Trinity’s moving Mourners’ Bench

Life after death
By BILL RODRIGUEZ  |  March 21, 2012

MUTUAL NEEDS Brazil and Hantman.
You die, you're dead and buried. But if you survive a loved one's death, or anticipate soon having to, you shamble about wounded. Trinity Repertory Company is staging George Brant's The Mourners' Bench (through May 24) in a powerful presentation that explores consequences of the death of loved ones.

For all its thoughtful pacing and fraught silences, the world premiere's uninterrupted 90 minutes, directed by Michael Perlman, are intensified by this being three short, related plays, conversations of three pairs of people in the same living room at distinctly separate times.

First and most emotionally, an adult brother and sister establish what happened there when they were children and their parents died horrifically. Then we go back in time with two women, their aunts, who argue right after the funeral about who will take in the children. Lastly, we listen in on a conversation between an elderly couple, which at first seems entirely tangential but eventually proves to be overarching and quite moving.

A heartbeat binds the three sections, a piano piece by Brazilian composer Alberto Nepomuceno — which itself has a rhythmic pulse — as occasionally a character plays the music that meant so much to the dead woman, celebrating as well as mourning her on the piano bench where she died.

The most involved, and involving, portion is the first. Older sister Melissa (Angela Brazil) is understandably irate and impatient with brother Bobby (Mauro Hantman). He is sipping a glass of whiskey while promising to get clean and sober, a carrot he has dangled before her too often, as she puts it. Bobby has just bought, for her, this house that they grew up in, hoping to guilt trip her into taking care of him as she used to, despite her having a husband and children of her own.

People badly damaged in their childhood are frequently locked into the age they were at the time of the trauma. Bobby is a classic example, a self-absorbed child, smugly so. Responsible Melissa had given up on him 4-1/2 years before. Their mother taught her how to play the piano and he wishes that he had such a heritage, and not the legacy of their alcoholic father. This is a fascinating dance of mutual needs that Hantman and Brazil do.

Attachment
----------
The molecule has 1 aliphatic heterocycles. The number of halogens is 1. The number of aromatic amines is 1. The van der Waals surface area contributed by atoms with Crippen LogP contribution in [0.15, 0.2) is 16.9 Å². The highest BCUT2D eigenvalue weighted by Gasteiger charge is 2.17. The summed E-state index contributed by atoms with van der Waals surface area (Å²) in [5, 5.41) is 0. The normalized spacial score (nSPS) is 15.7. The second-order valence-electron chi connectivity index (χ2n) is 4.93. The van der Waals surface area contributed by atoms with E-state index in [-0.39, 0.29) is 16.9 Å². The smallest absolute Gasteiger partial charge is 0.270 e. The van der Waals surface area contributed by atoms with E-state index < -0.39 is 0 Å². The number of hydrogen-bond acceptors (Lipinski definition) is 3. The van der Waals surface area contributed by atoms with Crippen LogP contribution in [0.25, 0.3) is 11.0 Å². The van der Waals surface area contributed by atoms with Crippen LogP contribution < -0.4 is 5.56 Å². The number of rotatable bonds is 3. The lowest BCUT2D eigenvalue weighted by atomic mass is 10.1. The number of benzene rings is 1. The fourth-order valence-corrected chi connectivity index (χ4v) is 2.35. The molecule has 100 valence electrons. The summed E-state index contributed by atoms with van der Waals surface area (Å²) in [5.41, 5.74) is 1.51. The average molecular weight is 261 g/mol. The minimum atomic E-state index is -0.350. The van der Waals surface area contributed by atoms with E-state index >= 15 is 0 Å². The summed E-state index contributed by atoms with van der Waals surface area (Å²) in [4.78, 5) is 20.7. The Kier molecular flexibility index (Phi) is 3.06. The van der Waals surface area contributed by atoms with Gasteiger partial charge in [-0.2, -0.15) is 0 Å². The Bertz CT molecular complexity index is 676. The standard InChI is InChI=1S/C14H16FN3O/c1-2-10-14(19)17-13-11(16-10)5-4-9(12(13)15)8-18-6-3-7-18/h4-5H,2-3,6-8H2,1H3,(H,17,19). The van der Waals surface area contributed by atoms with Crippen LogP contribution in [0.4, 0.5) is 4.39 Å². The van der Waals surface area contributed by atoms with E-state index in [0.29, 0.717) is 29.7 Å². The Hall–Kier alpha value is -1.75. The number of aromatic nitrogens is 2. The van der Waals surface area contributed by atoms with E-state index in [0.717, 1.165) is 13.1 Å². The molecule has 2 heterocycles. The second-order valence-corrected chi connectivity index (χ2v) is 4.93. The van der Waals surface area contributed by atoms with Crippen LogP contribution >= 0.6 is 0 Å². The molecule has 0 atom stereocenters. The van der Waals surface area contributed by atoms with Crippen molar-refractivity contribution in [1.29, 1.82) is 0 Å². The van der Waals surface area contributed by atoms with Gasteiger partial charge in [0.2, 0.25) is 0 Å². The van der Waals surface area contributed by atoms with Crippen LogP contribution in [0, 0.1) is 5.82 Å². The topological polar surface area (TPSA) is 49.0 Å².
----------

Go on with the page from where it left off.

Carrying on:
The middle part has us listening in on a tense conversation between the two older sisters of the dead woman, Wilma (Janice Duclos) and Caroline (Phyllis Kay). Wilma lives nearby and her sister is about to fly back to her busy professional life. We learn that the young brother and sister held hands throughout the service and funeral earlier that day. Both sisters want to take in the children, and that's the subject of much of their disagreement. But their dispute goes deeper than whether Caroline would be too much of a disciplinarian and Wilma too lax, as we discover much about the sibling rivals.

The last section takes place soon after an elderly couple, Sarah (Anne Scurria) and Joe (Timothy Crowe), have moved into the house. Initially, the leisurely pace and casual conversation seem anticlimactic, only incidentally related, and a letdown after the intense dramas of the proceeding scenes. But Sarah, scuffing about in her bathrobe, is dying, and there is a slowly-building payoff in store.

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  Topics: Theater , Janice Duclos, Mauro Hantman, Timothy Crowe,  More more >
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